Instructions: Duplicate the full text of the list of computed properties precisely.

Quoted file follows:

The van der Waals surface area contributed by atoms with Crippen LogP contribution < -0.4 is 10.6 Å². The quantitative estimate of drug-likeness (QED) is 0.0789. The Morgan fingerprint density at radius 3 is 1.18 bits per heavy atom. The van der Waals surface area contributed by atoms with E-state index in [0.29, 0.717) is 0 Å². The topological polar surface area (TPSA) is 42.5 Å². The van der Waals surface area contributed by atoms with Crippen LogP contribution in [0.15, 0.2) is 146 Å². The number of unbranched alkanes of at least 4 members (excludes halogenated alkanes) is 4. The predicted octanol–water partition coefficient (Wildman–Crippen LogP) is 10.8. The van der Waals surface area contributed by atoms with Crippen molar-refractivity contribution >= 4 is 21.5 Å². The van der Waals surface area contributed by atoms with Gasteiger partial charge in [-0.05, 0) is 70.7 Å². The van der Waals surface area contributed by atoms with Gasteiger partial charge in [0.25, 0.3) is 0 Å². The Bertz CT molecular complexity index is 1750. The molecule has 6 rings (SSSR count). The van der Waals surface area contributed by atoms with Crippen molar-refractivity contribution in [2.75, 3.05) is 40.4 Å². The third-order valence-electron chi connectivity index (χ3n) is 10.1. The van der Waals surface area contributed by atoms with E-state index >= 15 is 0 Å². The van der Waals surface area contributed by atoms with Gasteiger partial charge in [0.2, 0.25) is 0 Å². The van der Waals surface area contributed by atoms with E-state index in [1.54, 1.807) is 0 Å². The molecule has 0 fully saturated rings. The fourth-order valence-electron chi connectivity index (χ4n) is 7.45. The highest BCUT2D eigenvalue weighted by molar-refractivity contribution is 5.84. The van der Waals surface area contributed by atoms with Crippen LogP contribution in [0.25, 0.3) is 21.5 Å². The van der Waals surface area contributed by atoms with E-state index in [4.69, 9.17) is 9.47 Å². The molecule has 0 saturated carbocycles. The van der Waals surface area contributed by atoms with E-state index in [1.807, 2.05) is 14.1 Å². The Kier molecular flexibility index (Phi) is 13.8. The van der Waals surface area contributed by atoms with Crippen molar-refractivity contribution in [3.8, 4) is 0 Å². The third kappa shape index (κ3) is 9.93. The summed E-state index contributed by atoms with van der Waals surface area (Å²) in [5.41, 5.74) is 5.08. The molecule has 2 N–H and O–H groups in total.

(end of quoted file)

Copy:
The van der Waals surface area contributed by atoms with Crippen LogP contribution < -0.4 is 10.6 Å². The quantitative estimate of drug-likeness (QED) is 0.0789. The Morgan fingerprint density at radius 3 is 1.18 bits per heavy atom. The van der Waals surface area contributed by atoms with E-state index in [0.29, 0.717) is 0 Å². The topological polar surface area (TPSA) is 42.5 Å². The van der Waals surface area contributed by atoms with Crippen LogP contribution in [0.15, 0.2) is 146 Å². The number of unbranched alkanes of at least 4 members (excludes halogenated alkanes) is 4. The predicted octanol–water partition coefficient (Wildman–Crippen LogP) is 10.8. The van der Waals surface area contributed by atoms with Crippen molar-refractivity contribution >= 4 is 21.5 Å². The van der Waals surface area contributed by atoms with Gasteiger partial charge in [-0.05, 0) is 70.7 Å². The van der Waals surface area contributed by atoms with Gasteiger partial charge in [0.25, 0.3) is 0 Å². The Bertz CT molecular complexity index is 1750. The molecule has 6 rings (SSSR count). The van der Waals surface area contributed by atoms with Crippen molar-refractivity contribution in [2.75, 3.05) is 40.4 Å². The third-order valence-electron chi connectivity index (χ3n) is 10.1. The van der Waals surface area contributed by atoms with E-state index >= 15 is 0 Å². The van der Waals surface area contributed by atoms with Gasteiger partial charge in [0.2, 0.25) is 0 Å². The van der Waals surface area contributed by atoms with E-state index in [1.54, 1.807) is 0 Å². The molecule has 0 fully saturated rings. The fourth-order valence-electron chi connectivity index (χ4n) is 7.45. The highest BCUT2D eigenvalue weighted by molar-refractivity contribution is 5.84. The van der Waals surface area contributed by atoms with Crippen LogP contribution in [0.25, 0.3) is 21.5 Å². The van der Waals surface area contributed by atoms with E-state index in [4.69, 9.17) is 9.47 Å². The molecule has 0 saturated carbocycles. The van der Waals surface area contributed by atoms with E-state index in [1.807, 2.05) is 14.1 Å². The Kier molecular flexibility index (Phi) is 13.8. The van der Waals surface area contributed by atoms with Crippen molar-refractivity contribution in [3.8, 4) is 0 Å². The third kappa shape index (κ3) is 9.93. The summed E-state index contributed by atoms with van der Waals surface area (Å²) in [5.41, 5.74) is 5.08. The molecule has 2 N–H and O–H groups in total.